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morphology exam review

shannon bailey

morphological concepts

agreement internal brackets are erased at the end of a level.
blocking vowels required to agree on some feature.
bracket erasure arbitrary division of lexicon into items that require different allomorphs or processes to realize the same inflectional category.
derived environment Two types of compounds recognized in English> Synthetic and primary compounds. Synthetic whose second member is derived with a verbal affix (-ing, -er, -ed) or is a past particle such as breath taking, watch maker, long-tailed, man made, and primary compounds which includes all other types. Compounds made of two nouns, two adjectives, or a noun and an adjective are extremely common, easily created, and freely interpreted. Compounds containing prepositions and verbs are far less productive. > endocentric and exocentric compounds.
endocentric compound formed by combining morphemes, may contribute to trisyllabic laxing.
exocentric compound the theory of stratum ordered morphology accounts for much of the restrictions on affix combinations, but a certain number of real or apparent counterexamples are found.
external argument reduplication is defined as the repetition of all or part of a morpheme to express a morphological category. If an entire morpheme is reduplicated it is complete reduplication.
government  sometimes derivation occurs without an overt affix. Example: noun spy derived from the word spy, where we might have expected an overt suffix –er, but spier does not exist. When verbs are zero derived from nouns they do not shift to a characteristic verb-stress pattern.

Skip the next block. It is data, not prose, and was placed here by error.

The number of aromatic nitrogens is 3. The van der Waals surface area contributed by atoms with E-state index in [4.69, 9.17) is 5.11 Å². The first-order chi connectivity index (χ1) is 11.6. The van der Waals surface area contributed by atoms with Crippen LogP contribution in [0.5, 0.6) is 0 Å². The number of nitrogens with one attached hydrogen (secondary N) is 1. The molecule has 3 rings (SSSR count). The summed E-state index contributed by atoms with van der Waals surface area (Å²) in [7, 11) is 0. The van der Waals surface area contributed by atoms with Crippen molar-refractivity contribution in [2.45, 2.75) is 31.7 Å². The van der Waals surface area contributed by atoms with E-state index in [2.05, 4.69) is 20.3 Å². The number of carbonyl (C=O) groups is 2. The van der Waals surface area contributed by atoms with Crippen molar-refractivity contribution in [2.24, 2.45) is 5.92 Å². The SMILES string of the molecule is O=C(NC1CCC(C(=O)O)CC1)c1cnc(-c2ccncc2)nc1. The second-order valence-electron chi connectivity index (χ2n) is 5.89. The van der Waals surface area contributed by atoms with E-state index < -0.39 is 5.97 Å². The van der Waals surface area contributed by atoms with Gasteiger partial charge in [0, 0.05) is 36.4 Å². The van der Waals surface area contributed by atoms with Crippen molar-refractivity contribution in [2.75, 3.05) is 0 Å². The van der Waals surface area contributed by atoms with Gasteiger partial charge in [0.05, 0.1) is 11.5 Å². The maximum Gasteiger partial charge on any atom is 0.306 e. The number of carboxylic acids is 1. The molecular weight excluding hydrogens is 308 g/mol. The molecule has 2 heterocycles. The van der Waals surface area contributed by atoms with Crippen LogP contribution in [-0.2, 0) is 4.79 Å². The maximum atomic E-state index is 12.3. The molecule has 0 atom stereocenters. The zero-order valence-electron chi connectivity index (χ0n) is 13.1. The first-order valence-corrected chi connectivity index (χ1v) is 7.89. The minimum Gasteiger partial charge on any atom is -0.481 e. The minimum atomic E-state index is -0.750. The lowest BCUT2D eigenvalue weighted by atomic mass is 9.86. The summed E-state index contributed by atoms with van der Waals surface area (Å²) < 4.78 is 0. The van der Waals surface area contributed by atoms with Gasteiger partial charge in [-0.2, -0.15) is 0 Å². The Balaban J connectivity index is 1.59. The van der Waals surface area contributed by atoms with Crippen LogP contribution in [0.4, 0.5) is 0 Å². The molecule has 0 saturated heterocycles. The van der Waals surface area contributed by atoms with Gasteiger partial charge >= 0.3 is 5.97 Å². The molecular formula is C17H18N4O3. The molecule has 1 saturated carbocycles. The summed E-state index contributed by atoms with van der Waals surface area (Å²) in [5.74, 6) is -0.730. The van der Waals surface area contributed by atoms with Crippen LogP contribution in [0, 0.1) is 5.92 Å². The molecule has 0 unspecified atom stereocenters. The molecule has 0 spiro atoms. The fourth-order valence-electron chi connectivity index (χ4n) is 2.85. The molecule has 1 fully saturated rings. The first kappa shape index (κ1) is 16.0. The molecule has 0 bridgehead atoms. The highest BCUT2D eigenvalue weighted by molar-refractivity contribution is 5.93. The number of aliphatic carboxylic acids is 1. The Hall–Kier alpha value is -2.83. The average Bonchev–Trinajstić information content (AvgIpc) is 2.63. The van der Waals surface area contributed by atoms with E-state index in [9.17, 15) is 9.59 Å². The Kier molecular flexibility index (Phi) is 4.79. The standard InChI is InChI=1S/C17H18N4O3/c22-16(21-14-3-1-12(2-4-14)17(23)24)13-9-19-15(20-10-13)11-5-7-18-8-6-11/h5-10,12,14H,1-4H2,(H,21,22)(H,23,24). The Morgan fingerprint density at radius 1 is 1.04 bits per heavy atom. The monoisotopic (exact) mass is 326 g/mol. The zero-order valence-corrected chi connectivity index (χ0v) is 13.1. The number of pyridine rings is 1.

haplology Compounds with a head that gives meaning.
internal argument functions as subject
metathesis is a set of all the inflectionally related forms of a single lexeme. The number of forms in a paradigm is generally constant for each syntactic class (noun, verb, etc) in a given language and the paradigm is defined by a relatively small number of morphological features. a list of all the inflected forms of a word with all forms specified in terms of the relevant categories is called a paradigm of that word.
stem classes the situation of having two or more allomorphs. Allomorphs: those variants of a morpheme which are not phonologically predictable. A rule of allomorphy applies to a small number of cases.
vowel harmony arguments of verb besides subject.
zero derivation reduplication is defined as the repetition of all or part of a morpheme to express a morphological category. If only part is reduplicated, it is partial reduplication.
defective paradigm under certain circumstances, prosodic conditions, such as conditions on syllable structure, take precedence over morphological conditions. One of the circumstances is infixation.
paradigm deletion of sound/ syllable similar to adjacent sound or syllable
pluralia tantum characteristic between two items if they must be marked with the same value of certain morphological features.
complete reduplication paradigms can be defective in that they lack one or more forms.
partial reduplication not ‘headed’; meaning not literally derived from parts.
primary compound  interchange of two sounds.
allomorphy a lexical item requires certain morphological features on another item- generally a head governs other items of a phrase.
prosodic morphology hypothesis process that disenables certain derivations from occurring because of existing form.
bracketing paradox  a defective paradigm; such as scissors, pants, trousers. More highly inflected languages have greater possibilities for defective paradigms.

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